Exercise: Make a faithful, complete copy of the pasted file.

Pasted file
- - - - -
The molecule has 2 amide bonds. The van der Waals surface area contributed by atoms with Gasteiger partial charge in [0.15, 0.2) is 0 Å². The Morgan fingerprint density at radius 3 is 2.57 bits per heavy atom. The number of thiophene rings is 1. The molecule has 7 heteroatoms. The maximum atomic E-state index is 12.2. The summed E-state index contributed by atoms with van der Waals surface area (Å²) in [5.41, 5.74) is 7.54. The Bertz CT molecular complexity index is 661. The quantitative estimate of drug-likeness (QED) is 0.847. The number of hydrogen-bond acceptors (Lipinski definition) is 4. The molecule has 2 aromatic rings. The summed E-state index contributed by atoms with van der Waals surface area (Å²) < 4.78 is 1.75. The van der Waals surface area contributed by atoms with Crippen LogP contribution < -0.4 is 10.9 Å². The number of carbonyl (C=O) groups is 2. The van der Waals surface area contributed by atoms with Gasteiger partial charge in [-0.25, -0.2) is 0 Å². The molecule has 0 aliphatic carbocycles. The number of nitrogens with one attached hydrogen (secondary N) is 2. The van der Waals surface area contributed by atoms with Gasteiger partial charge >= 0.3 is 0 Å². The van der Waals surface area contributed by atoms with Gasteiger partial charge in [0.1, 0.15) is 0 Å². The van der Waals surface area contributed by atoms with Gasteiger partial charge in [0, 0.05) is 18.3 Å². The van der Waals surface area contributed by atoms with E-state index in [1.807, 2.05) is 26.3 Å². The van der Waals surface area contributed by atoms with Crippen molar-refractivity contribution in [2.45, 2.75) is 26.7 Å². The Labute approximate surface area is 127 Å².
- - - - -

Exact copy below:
The molecule has 2 amide bonds. The van der Waals surface area contributed by atoms with Gasteiger partial charge in [0.15, 0.2) is 0 Å². The Morgan fingerprint density at radius 3 is 2.57 bits per heavy atom. The number of thiophene rings is 1. The molecule has 7 heteroatoms. The maximum atomic E-state index is 12.2. The summed E-state index contributed by atoms with van der Waals surface area (Å²) in [5.41, 5.74) is 7.54. The Bertz CT molecular complexity index is 661. The quantitative estimate of drug-likeness (QED) is 0.847. The number of hydrogen-bond acceptors (Lipinski definition) is 4. The molecule has 2 aromatic rings. The summed E-state index contributed by atoms with van der Waals surface area (Å²) < 4.78 is 1.75. The van der Waals surface area contributed by atoms with Crippen LogP contribution < -0.4 is 10.9 Å². The number of carbonyl (C=O) groups is 2. The van der Waals surface area contributed by atoms with Gasteiger partial charge in [-0.25, -0.2) is 0 Å². The molecule has 0 aliphatic carbocycles. The number of nitrogens with one attached hydrogen (secondary N) is 2. The van der Waals surface area contributed by atoms with Gasteiger partial charge >= 0.3 is 0 Å². The van der Waals surface area contributed by atoms with Gasteiger partial charge in [0.1, 0.15) is 0 Å². The van der Waals surface area contributed by atoms with Gasteiger partial charge in [0, 0.05) is 18.3 Å². The van der Waals surface area contributed by atoms with E-state index in [1.807, 2.05) is 26.3 Å². The van der Waals surface area contributed by atoms with Crippen molar-refractivity contribution in [2.45, 2.75) is 26.7 Å². The Labute approximate surface area is 127 Å².